But our citizenship is in heaven, and from it we await a Savior, the Lord Jesus Christ, who will transform our lowly body to be like his glorious body, by the power that enables him even to subject all things to himself.
“Transform our lowly body to be like his glorious body” echoes Philippians 2:5–11. Those who follow Christ’s example of service will share in his vindication and glory as well. Perfection will come only at the resurrection (cf. Phil. 3:11–12; 1 Cor. 15:12–28). “To subject all things to himself” is messianic language drawn from the Old Testament (e.g., Ps. 8:6; Ps. 110:1).
2 Timothy 1:8–10
Therefore do not be ashamed of the testimony about our Lord, nor of me his prisoner, but share in suffering for the gospel by the power of God, who saved us and called us to a holy calling, not because of our works but because of his own purpose and grace, which he gave us in Christ Jesus before the ages began, and which now has been manifested through the appearing of our Savior Christ Jesus, who abolished death and brought life and immortality to light through the gospel.
These verses summarize the gospel for which God’s servants suffer. They are a reminder of the power of God on whom Christians rely. Paul’s exalted language suggests he is also arguing that such a glorious message is worthy of their suffering. Paul contrasts works, which do not save, with God’s purpose and grace, which brings life. In the Pastoral Epistles, Paul often describes both God the Father and God the Son as Saviors of their people (cf. 1 Tim. 1:1; 1 Tim. 2:3; 1 Tim. 4:10; Titus 1:3–4; Titus 2:10; Titus 2:13; Titus 3:4, 6).
Since therefore the children share in flesh and blood, he himself likewise partook of the same things, that through death he might destroy the one who has the power of death, that is, the devil, and deliver all those who through fear of death were subject to lifelong slavery.
A human Savior was necessary, because human beings (children) are in need of a propitiatory sacrifice and a sympathetic high priest (Heb. 2:17–18). Jesus was fully human, as the “children” are and as the high priest had to be (see Heb. 5:1–2). Jesus’ death, by cleansing his followers of sin, destroys the death grip of the devil (cf. 1 John 3:8) and gives hope and deliverance to those who were in slavery to the fear of death.
Satan’s power is not absolute, but is under the control of God, who ultimately rules over life and death (Deut. 32:39; Job 2:6; Ps. 90:3; Ps. 139:16; Rev. 1:18). Nevertheless, Satan “was a murderer from the beginning” (John 8:44), and he does have power to harm people to some extent (cf. Mark 5:2–5; Luke 13:16). The verse at least means Satan has power to work in the realm of death, and to incite people into sin that leads to death (cf. Rom. 6:16, 23). However, the emphasis of the verse is not on Satan’s power but on Christ’s triumph over Satan and over death.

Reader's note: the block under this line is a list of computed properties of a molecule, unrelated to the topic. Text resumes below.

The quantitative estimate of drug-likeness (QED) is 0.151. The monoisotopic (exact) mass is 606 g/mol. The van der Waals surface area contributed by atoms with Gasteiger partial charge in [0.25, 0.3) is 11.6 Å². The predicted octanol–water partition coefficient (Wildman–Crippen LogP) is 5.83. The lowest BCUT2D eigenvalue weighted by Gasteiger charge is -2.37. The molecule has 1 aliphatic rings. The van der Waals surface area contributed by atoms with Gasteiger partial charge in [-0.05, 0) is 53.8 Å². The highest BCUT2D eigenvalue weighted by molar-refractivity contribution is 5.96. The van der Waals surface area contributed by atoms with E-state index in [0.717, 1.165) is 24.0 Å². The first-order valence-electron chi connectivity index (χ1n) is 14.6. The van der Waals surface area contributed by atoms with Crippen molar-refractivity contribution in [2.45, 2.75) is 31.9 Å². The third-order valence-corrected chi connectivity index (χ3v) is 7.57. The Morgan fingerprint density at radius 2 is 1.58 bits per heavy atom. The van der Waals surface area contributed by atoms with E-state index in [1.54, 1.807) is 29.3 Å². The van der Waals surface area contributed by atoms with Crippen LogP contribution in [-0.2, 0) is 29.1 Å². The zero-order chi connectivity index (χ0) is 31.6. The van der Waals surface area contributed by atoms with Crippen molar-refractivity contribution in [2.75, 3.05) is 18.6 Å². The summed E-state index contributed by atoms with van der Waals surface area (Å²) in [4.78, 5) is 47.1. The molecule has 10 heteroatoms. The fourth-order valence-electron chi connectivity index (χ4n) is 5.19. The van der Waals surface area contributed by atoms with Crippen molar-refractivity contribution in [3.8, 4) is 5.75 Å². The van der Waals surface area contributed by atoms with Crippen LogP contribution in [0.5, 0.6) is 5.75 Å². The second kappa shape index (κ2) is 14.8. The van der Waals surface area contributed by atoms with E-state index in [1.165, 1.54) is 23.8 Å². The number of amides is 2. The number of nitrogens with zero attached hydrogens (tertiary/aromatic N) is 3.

He will swallow up death forever;
and the Lord GOD will wipe away tears from all faces,
and the reproach of his people he will take away from all the earth,
for the LORD has spoken.
He will swallow up death forever, defeating the swallowing power of death (cf. Isa. 5:14; 1 Cor. 15:54; Rev. 21:4). This is a promise that at some future time God’s people will no longer be subject to death but will live forever. “the reproach of his people.” The appearance that they have been abandoned by God (cf. Deut. 28:37; Ps. 44:13–16; Ps. 69:9–12; Ps. 74:9–11, 22–23; Ps. 79:1–5; Isa. 43:28; Ps. 51:7; Jer. 15:15; Ezek. 5:14–17; Ezek. 36:6–7).
No more shall there be in it
an infant who lives but a few days,
or an old man who does not fill out his days,
for the young man shall die a hundred years old,
and the sinner a hundred years old shall be accursed.
Isaiah uses images from his age to paint a magnificent poetic picture to describe the joys of the world to come. Christians differ over whether to read this as (1) an idealized description of restored Jerusalem (leading into eternal joys), (2) an intermediate “millennial” state, or (3) the eternal state itself. Certainly the expression “new heavens and a new earth” would seem to suggest the eternal state (because of Rev. 21:1). On the other hand, the mention of people dying, even at an advanced age, as well as the presence of the sinner (Isa. 65:20), seem to suggest this is not the eternal state. To argue for a millennial state (which is not explicit here), one would have to understand the millennial state to include both death and unbelief among unbelievers during the millennial period. However, the mention of the animals (Isa. 65:25) evokes Isaiah 11:6–9, which is part of an oracle describing the messianic era (see note on Isa. 11:10). Hence (and in view of the larger context of Isa. 40–66) some interpreters read these verses as describing an idealized future for Jerusalem—not simply as a restored city but as the center of the world, in which all manner of people know and delight in God and live at peace with each other (as Isa. 2:2–4; Isa. 9:6–7; Isa. 11:1–10). Under such circumstances, human community and piety flourish. At the same time, the description goes far beyond anything that the world has ever seen, inviting the believing reader to yearn for more and to play his or her role as the story unfolds to its glorious end (cf. Isa. 2:5).
All commentary sections adapted from the ESV Study Bible.